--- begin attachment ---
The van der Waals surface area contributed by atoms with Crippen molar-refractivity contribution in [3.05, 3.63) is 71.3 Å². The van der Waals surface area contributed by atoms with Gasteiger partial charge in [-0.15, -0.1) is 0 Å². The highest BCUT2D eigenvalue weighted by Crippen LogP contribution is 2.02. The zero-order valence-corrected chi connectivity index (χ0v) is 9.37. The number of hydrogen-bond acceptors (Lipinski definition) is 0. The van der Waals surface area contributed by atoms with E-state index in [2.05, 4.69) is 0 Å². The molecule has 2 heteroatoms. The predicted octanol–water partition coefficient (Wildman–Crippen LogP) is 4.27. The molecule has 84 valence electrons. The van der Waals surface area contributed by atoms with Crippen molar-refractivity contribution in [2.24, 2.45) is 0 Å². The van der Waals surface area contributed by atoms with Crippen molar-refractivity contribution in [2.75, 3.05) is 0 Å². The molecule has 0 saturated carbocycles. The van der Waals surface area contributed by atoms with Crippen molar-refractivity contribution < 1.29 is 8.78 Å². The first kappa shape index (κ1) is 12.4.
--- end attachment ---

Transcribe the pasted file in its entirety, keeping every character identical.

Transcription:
The van der Waals surface area contributed by atoms with Crippen molar-refractivity contribution in [3.05, 3.63) is 71.3 Å². The van der Waals surface area contributed by atoms with Gasteiger partial charge in [-0.15, -0.1) is 0 Å². The highest BCUT2D eigenvalue weighted by Crippen LogP contribution is 2.02. The zero-order valence-corrected chi connectivity index (χ0v) is 9.37. The number of hydrogen-bond acceptors (Lipinski definition) is 0. The van der Waals surface area contributed by atoms with E-state index in [2.05, 4.69) is 0 Å². The molecule has 2 heteroatoms. The predicted octanol–water partition coefficient (Wildman–Crippen LogP) is 4.27. The molecule has 84 valence electrons. The van der Waals surface area contributed by atoms with Crippen molar-refractivity contribution in [2.24, 2.45) is 0 Å². The van der Waals surface area contributed by atoms with Crippen molar-refractivity contribution in [2.75, 3.05) is 0 Å². The molecule has 0 saturated carbocycles. The van der Waals surface area contributed by atoms with Crippen molar-refractivity contribution < 1.29 is 8.78 Å². The first kappa shape index (κ1) is 12.4.